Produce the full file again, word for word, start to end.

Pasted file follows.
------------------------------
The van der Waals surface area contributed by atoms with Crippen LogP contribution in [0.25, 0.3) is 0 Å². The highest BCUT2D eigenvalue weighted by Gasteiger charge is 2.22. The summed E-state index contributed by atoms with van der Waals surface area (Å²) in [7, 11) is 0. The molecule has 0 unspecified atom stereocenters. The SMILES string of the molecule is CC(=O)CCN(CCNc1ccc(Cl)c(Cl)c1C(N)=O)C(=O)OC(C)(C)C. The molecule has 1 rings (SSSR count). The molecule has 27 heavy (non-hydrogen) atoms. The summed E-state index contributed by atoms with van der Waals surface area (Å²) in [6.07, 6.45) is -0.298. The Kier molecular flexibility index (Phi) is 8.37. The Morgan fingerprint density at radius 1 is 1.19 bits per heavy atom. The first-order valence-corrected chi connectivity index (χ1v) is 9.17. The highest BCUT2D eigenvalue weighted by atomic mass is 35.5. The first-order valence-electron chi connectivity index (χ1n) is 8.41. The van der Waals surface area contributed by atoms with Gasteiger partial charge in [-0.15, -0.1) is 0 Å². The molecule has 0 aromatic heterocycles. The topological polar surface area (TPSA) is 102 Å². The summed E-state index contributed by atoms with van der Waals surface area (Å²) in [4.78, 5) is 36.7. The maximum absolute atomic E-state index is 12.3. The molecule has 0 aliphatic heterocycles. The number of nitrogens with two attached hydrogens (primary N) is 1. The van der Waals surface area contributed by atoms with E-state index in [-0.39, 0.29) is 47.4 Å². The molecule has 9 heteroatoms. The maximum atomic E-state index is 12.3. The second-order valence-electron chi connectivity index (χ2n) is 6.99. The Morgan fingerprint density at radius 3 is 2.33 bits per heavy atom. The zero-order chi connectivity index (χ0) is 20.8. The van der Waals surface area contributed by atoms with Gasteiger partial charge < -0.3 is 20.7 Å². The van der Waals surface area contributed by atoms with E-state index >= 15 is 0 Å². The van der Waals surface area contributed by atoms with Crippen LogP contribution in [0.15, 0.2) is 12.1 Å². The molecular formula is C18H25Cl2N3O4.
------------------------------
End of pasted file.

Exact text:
The van der Waals surface area contributed by atoms with Crippen LogP contribution in [0.25, 0.3) is 0 Å². The highest BCUT2D eigenvalue weighted by Gasteiger charge is 2.22. The summed E-state index contributed by atoms with van der Waals surface area (Å²) in [7, 11) is 0. The molecule has 0 unspecified atom stereocenters. The SMILES string of the molecule is CC(=O)CCN(CCNc1ccc(Cl)c(Cl)c1C(N)=O)C(=O)OC(C)(C)C. The molecule has 1 rings (SSSR count). The molecule has 27 heavy (non-hydrogen) atoms. The summed E-state index contributed by atoms with van der Waals surface area (Å²) in [6.07, 6.45) is -0.298. The Kier molecular flexibility index (Phi) is 8.37. The Morgan fingerprint density at radius 1 is 1.19 bits per heavy atom. The first-order valence-corrected chi connectivity index (χ1v) is 9.17. The highest BCUT2D eigenvalue weighted by atomic mass is 35.5. The first-order valence-electron chi connectivity index (χ1n) is 8.41. The van der Waals surface area contributed by atoms with Gasteiger partial charge in [-0.15, -0.1) is 0 Å². The molecule has 0 aromatic heterocycles. The topological polar surface area (TPSA) is 102 Å². The summed E-state index contributed by atoms with van der Waals surface area (Å²) in [4.78, 5) is 36.7. The maximum absolute atomic E-state index is 12.3. The molecule has 0 aliphatic heterocycles. The number of nitrogens with two attached hydrogens (primary N) is 1. The van der Waals surface area contributed by atoms with E-state index in [-0.39, 0.29) is 47.4 Å². The molecule has 9 heteroatoms. The maximum atomic E-state index is 12.3. The second-order valence-electron chi connectivity index (χ2n) is 6.99. The Morgan fingerprint density at radius 3 is 2.33 bits per heavy atom. The zero-order chi connectivity index (χ0) is 20.8. The van der Waals surface area contributed by atoms with Gasteiger partial charge < -0.3 is 20.7 Å². The van der Waals surface area contributed by atoms with E-state index >= 15 is 0 Å². The van der Waals surface area contributed by atoms with Crippen LogP contribution in [0.15, 0.2) is 12.1 Å². The molecular formula is C18H25Cl2N3O4.